Your Cart is Empty

My One Day as a Metro Nashville High School Teacher

by vaughn skow August 16, 2010 5 min read

Warning: Teacher in Bad Mood

Warning: I’m pulling the soap box out, and getting ready to stand on it.  Yep, I know I’m going off on a wild tangent here, but I think this is important to the audio and music community.  Shoot, it’s important to us all as Americans.

If you have read the ‘About Vaughn’ page, you know that I taught audio at the college level for a decade.  Well, on Thursday I began a part-time job teaching audio technology at the largest high school in the state of Tennessee.  I tendered my immediate resignation the following morning.  Lest you think I’m simply a loose cannon, let me explain.

I took this job not so much because I needed another job, but rather because I thought I could make a difference.  Plus, we’re talking about audio technology baby!  This is the stuff I’ve dedicated my life to.  Wouldn’t it be great to plant some seeds of knowledge in the fertile ground of young, eager minds?  Well, maybe, but I’ll never know.  You see, after more than two weeks of the most pointless, boring, and dysfunctional "training" you could ever imagine, I was introduced to my first students.  Were they excited about learning all the little secrets that differentiate bad audio from good?  Did they dream of careers as recording engineers, or maybe live sound engineers?  Maybe they just wanted to be the badest tone-monster guitarist that ever walked the planet.  Yea, right.  Truth is, for the most part they didn’t give a flying rip about audio.  These students, you see, were largely dumped into my classes simply because it filled a hole in their schedule.  Okay, I know this doesn’t sound very teacher-like of me, but that crap really sucks!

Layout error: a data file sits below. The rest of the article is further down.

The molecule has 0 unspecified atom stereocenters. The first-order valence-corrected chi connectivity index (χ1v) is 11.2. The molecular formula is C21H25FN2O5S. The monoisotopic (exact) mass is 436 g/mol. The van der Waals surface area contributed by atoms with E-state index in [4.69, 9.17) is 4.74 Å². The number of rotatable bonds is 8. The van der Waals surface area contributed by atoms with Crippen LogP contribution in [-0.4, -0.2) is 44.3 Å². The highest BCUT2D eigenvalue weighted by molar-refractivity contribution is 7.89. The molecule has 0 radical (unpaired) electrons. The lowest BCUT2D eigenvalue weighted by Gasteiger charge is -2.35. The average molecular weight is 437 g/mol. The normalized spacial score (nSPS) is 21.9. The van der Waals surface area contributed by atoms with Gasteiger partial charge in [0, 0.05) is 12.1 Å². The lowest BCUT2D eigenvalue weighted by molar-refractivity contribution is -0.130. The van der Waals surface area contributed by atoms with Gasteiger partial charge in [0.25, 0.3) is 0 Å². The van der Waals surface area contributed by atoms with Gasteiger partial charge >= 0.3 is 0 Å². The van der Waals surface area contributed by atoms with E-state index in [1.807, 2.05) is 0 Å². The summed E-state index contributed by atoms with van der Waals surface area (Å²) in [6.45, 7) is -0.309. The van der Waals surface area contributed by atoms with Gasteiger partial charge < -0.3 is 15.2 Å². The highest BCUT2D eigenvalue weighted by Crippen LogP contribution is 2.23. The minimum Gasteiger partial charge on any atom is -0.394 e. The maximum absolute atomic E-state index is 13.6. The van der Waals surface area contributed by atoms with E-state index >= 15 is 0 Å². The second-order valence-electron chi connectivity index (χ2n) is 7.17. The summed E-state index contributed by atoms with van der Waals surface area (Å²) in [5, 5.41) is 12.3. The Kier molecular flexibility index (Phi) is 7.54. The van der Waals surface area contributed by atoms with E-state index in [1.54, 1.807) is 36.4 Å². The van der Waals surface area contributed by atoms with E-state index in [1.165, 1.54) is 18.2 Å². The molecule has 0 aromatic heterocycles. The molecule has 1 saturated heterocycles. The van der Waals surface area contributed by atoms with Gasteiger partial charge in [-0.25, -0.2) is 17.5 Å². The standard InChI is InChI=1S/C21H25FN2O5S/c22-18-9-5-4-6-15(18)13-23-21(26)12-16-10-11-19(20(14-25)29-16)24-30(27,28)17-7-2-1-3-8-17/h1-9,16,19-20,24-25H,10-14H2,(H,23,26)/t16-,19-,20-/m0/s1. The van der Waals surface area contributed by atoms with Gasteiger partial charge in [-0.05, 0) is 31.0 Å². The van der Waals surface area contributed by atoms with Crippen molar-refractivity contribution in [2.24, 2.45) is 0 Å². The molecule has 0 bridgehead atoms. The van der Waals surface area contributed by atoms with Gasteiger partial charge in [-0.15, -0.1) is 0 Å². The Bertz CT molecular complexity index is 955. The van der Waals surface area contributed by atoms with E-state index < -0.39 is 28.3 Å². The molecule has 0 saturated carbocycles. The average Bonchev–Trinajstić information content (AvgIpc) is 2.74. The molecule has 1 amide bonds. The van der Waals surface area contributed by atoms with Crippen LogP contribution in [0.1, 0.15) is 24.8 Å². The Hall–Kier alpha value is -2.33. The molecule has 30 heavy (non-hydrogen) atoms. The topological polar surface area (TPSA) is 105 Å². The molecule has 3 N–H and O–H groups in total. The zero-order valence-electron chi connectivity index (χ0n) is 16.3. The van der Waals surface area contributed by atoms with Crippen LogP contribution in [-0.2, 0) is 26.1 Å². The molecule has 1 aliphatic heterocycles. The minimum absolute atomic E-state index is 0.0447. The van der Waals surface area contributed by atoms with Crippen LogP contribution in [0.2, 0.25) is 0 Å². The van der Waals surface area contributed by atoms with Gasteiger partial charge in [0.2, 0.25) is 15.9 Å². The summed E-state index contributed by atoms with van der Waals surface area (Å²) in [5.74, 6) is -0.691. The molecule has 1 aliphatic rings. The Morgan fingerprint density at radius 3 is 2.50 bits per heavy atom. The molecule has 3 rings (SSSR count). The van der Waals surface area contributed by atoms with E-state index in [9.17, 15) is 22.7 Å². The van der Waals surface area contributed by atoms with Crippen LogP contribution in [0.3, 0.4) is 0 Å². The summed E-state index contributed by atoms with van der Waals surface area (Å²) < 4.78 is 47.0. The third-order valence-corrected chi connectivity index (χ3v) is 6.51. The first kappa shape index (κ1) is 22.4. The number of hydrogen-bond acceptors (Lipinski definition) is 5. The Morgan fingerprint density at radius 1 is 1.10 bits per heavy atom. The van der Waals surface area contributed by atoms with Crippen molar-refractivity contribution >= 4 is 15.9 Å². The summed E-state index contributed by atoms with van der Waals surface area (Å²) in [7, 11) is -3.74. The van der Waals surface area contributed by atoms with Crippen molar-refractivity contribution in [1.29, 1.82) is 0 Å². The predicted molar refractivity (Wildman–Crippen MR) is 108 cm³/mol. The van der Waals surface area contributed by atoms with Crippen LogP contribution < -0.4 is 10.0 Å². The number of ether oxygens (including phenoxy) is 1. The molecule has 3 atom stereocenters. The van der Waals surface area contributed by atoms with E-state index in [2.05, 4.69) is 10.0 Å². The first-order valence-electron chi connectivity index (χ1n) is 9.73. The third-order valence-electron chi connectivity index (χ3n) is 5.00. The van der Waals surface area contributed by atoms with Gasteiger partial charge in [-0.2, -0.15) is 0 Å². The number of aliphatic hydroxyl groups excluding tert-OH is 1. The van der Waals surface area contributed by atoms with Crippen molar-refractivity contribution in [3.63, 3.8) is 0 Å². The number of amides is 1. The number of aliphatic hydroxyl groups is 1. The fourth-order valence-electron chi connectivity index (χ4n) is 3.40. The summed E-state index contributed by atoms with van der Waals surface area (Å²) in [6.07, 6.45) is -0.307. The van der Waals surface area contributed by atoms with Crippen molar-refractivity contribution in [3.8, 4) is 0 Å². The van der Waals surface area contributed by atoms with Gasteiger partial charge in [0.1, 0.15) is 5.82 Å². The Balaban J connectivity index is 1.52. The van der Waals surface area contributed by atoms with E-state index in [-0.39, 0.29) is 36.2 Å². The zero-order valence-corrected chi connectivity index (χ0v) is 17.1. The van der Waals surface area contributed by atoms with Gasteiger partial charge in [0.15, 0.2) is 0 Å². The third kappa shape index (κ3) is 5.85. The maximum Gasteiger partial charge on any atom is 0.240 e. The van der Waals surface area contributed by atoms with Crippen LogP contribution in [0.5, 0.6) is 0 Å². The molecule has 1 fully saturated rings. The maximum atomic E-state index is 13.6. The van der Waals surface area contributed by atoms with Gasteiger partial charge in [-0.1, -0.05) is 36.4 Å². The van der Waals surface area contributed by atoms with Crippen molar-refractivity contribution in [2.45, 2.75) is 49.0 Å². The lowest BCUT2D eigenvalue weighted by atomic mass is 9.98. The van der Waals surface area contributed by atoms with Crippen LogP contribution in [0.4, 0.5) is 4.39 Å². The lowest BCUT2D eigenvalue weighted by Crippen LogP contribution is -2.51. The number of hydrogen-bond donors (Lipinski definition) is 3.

So, what was the problem?  Where was the breakdown?  Was it the fault of an out of touch principal with a broken give-a-damn?  No way.  The Principal was someone I will forever look up to.  Great guy.  The fact is that the system is broken.  Nationwide, our public school systems are so dysfunctional and bound in red tape that they have no chance of effectively using our hard-earned tax dollars to provide quality education.  That’s why, in Nashville like in metros around the country, folks with kids do everything they can to either move out to a surrounding county or put the kids in private school.  Metro Nashville’s per-pupil spending is huge - over eight grand per student per year, we’re talking private-school level tuition here!  What I witnessed is pure thievery of taxpayer dollars. 

bookThe intro to Robert Weissberg’s book,  Bad Students, Not Bad Schools puts it like this: "Americans are increasingly alarmed over our nation's educational deficiencies. Though anxieties about schooling are unending, especially with public institutions, these problems are more complex than institutional failure. Expenditures for education have exploded, and far exceed inflation and the rising costs of health care, but academic achievement remains flat. Many students are unable to graduate from high school, let alone obtain a college degree. And if they do make it to college, they are often forced into remedial courses. Why, despite this fiscal extravagance, are educational disappointments so widespread?"